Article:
The working mechanism of the distal convolute tubule is different from other parts of the nephron. DCT is mainly divided into two parts based on their functions as early distal convoluted tubule and late distal convoluted tubule. They are as follows:
Early distal convoluted tubule:
The early DCT is impermeable to water and only helps in the transport of ions like sodium, calcium, and chloride. Macula densa is present in the initial region of DCT and helps in tubuloglomerular feedback. This feedback is responsible for controlling the glomerular filtration rate and blood flow within a nephron. The Na+- K+ ATPase transporter is present in the membrane of the cells of this region and secretes Na+ out of the cell and K+ are allowed inside the cell. Thus, this channel helps in the development of a gradient that favors the intracellular movement of Na+ through other channels. The functioning of the Na+- K+ ATPase transporter is energy driven and needs ATP. This region has a sodium chloride cotransporter also that allow the inward movement of Na+ and Cl- and excess Cl- leave the cellular matrix by Cl- uniporter. The basolateral membrane of these cells also contains a sodium-calcium antiporter (NCX channel) that helps in the movement of Ca++ out of the cell and Na+ is allowed inside the cell. The calcium ion uniporter allows the inward movement of Ca++ from the lumen of the tubule inside the cell.
Late distal convoluted tubule:
The Late distal convoluted tubule has two types of cells that have different functions and help in the reabsorption-secretion process of nephrons. Principal Cells: These cells are the major site for Na+, K+, and water transport. These cells make the majority of tubular cells but unlike other cells of this system, they lack an apical cotransport system for Na+. The basic function of these cells is the uptake of Na+ and pumping out K+ and this process leads to the development of a 10-50mV lumen negative electric potential. The basolateral membrane of these cells contains Na+- K+ ATPase that helps in this exchange of ions. The ionic exchange generates an ionic gradient named epithelial Na+ channel that also supports Na+ uptake. The Na+- K+ ATPase results in the accumulation of K+ inside the cell that is extruded by K+ uniporter present on the membrane into the tubular lumen. Along with the absorption of Na+ and secretion of K+, these cells are also involved in water channel regulation.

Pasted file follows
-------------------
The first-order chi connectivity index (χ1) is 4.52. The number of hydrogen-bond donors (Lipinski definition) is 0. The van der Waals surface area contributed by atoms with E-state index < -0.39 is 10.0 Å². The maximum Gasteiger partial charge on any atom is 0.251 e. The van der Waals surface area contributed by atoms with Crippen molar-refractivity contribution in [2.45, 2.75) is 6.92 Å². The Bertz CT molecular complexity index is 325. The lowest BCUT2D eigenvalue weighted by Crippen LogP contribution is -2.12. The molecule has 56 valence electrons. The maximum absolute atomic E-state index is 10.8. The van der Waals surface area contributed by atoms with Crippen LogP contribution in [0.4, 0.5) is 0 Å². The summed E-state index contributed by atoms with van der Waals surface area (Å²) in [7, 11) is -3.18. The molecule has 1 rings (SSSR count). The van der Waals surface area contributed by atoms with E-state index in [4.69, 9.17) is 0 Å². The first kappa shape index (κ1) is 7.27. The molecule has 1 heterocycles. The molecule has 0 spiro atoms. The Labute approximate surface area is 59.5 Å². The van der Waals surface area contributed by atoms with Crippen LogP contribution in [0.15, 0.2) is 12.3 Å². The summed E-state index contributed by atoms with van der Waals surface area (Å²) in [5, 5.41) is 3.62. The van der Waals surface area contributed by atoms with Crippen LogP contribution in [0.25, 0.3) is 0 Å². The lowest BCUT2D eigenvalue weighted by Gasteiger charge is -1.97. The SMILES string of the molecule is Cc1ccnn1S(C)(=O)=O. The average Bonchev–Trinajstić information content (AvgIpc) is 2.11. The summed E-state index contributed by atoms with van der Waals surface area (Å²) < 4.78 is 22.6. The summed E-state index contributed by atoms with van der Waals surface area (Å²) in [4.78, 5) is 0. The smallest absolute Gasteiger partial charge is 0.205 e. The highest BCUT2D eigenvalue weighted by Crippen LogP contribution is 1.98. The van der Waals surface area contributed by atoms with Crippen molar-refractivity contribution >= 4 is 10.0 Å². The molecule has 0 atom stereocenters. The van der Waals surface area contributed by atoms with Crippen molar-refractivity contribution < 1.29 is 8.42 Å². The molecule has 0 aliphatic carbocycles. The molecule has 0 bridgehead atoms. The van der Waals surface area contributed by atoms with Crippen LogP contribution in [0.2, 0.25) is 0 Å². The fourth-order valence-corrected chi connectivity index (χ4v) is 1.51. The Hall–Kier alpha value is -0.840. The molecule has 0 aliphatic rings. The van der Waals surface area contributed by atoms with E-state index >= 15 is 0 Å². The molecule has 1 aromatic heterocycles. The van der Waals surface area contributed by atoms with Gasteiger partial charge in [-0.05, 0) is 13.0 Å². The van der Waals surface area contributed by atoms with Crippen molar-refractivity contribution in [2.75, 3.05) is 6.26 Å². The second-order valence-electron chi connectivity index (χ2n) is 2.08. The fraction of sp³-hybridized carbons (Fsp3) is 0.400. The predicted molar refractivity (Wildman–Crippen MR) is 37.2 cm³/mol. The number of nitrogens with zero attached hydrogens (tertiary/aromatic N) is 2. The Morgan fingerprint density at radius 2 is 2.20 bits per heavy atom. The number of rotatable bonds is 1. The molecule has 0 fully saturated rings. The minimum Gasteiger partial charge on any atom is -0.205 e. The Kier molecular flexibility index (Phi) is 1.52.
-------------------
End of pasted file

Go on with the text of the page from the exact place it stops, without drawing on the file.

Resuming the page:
Intercalated cells work based on an acid-base control mechanism where they help in controlling the ionic concentration of Hydrogen ions (H+) and bicarbonate ions (HCO3-).
Type A intercalated cell does two major functions:
Secretion of H+ in the lumen of tubular cells with the help of hydrogen-ATPase and H+ / K+ ATPase transporter.
Reabsorption of HCO3-.
The formation of bicarbonate is done by carbonic anhydrase inside a cell with the help of carbon dioxide and water. This mechanism is similar to what happens in the proximal convoluted tubule (PCT) with the difference that type A intercalated cells, actively secrete H+ into the lumen and this secretion works against the concentration gradient. The H+ reacts with molecular entities like phosphate or ammonia in the cell lumen and form charged ions NH4+ and H2PO4-. It prevents the re-entry of H+ into the cell matrix. The inability of H+ make them stay out of the cell that finally leads to their excretion. K+/ Cl- symporter is also present over the membrane that helps in the prevention of accumulation of K+ and Cl- within the cell by allowing their leakage toward the extracellular matrix. Type B intercalated cells have H+ and HCO3- channels present on opposite sides of tubular cells and they are responsible for reabsorption of H+ and secretion of HCO3-. Thus, type A cells work in response to acidosis in the body and type B cells for alkalosis in the body.